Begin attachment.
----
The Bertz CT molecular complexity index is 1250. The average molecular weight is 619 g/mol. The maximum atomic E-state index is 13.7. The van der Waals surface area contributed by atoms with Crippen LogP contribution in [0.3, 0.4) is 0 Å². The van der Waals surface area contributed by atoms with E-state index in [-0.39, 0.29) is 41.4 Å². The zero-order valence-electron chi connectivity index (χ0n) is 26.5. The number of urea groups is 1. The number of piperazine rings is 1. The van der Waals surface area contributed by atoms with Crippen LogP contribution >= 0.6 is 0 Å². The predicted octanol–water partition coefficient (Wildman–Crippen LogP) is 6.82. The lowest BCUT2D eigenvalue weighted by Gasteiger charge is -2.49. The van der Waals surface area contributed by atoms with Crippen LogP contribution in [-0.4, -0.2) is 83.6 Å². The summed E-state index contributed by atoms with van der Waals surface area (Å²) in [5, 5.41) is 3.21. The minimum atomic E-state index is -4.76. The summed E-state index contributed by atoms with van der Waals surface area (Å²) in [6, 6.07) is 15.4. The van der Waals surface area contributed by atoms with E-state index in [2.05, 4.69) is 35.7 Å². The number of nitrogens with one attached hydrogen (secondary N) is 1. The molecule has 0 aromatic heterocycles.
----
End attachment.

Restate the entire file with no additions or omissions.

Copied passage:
The Bertz CT molecular complexity index is 1250. The average molecular weight is 619 g/mol. The maximum atomic E-state index is 13.7. The van der Waals surface area contributed by atoms with Crippen LogP contribution in [0.3, 0.4) is 0 Å². The van der Waals surface area contributed by atoms with E-state index in [-0.39, 0.29) is 41.4 Å². The zero-order valence-electron chi connectivity index (χ0n) is 26.5. The number of urea groups is 1. The number of piperazine rings is 1. The van der Waals surface area contributed by atoms with Crippen LogP contribution >= 0.6 is 0 Å². The predicted octanol–water partition coefficient (Wildman–Crippen LogP) is 6.82. The lowest BCUT2D eigenvalue weighted by Gasteiger charge is -2.49. The van der Waals surface area contributed by atoms with Crippen LogP contribution in [-0.4, -0.2) is 83.6 Å². The summed E-state index contributed by atoms with van der Waals surface area (Å²) in [5, 5.41) is 3.21. The minimum atomic E-state index is -4.76. The summed E-state index contributed by atoms with van der Waals surface area (Å²) in [6, 6.07) is 15.4. The van der Waals surface area contributed by atoms with E-state index in [2.05, 4.69) is 35.7 Å². The number of nitrogens with one attached hydrogen (secondary N) is 1. The molecule has 0 aromatic heterocycles.